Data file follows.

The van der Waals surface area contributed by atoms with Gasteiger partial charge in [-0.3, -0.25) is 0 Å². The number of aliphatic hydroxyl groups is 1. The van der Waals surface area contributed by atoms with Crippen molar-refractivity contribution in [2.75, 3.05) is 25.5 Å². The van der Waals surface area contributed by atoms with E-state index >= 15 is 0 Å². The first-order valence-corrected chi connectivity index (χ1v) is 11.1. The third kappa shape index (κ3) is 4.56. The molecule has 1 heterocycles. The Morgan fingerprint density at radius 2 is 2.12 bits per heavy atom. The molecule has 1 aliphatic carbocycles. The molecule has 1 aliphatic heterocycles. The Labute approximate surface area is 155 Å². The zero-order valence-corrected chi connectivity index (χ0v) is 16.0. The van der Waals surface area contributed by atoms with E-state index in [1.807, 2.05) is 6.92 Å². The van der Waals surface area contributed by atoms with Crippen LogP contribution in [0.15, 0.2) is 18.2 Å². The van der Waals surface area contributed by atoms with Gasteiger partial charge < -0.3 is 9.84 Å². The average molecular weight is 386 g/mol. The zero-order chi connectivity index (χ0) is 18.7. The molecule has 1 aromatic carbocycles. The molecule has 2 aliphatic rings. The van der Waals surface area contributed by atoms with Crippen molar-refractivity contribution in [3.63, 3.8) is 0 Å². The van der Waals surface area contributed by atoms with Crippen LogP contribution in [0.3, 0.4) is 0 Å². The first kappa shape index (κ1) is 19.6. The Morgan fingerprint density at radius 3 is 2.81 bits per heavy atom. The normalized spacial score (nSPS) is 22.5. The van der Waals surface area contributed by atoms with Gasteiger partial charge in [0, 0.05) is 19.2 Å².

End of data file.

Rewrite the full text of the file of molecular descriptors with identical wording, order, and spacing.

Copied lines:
The van der Waals surface area contributed by atoms with Gasteiger partial charge in [-0.3, -0.25) is 0 Å². The number of aliphatic hydroxyl groups is 1. The van der Waals surface area contributed by atoms with Crippen molar-refractivity contribution in [2.75, 3.05) is 25.5 Å². The van der Waals surface area contributed by atoms with E-state index >= 15 is 0 Å². The first-order valence-corrected chi connectivity index (χ1v) is 11.1. The third kappa shape index (κ3) is 4.56. The molecule has 1 heterocycles. The Morgan fingerprint density at radius 2 is 2.12 bits per heavy atom. The molecule has 1 aliphatic carbocycles. The molecule has 1 aliphatic heterocycles. The Labute approximate surface area is 155 Å². The zero-order valence-corrected chi connectivity index (χ0v) is 16.0. The van der Waals surface area contributed by atoms with E-state index in [1.807, 2.05) is 6.92 Å². The van der Waals surface area contributed by atoms with Crippen LogP contribution in [0.15, 0.2) is 18.2 Å². The van der Waals surface area contributed by atoms with Gasteiger partial charge < -0.3 is 9.84 Å². The average molecular weight is 386 g/mol. The zero-order chi connectivity index (χ0) is 18.7. The molecule has 1 aromatic carbocycles. The molecule has 2 aliphatic rings. The van der Waals surface area contributed by atoms with Crippen molar-refractivity contribution in [3.63, 3.8) is 0 Å². The van der Waals surface area contributed by atoms with Crippen LogP contribution in [0.3, 0.4) is 0 Å². The first kappa shape index (κ1) is 19.6. The Morgan fingerprint density at radius 3 is 2.81 bits per heavy atom. The normalized spacial score (nSPS) is 22.5. The van der Waals surface area contributed by atoms with Gasteiger partial charge in [0, 0.05) is 19.2 Å².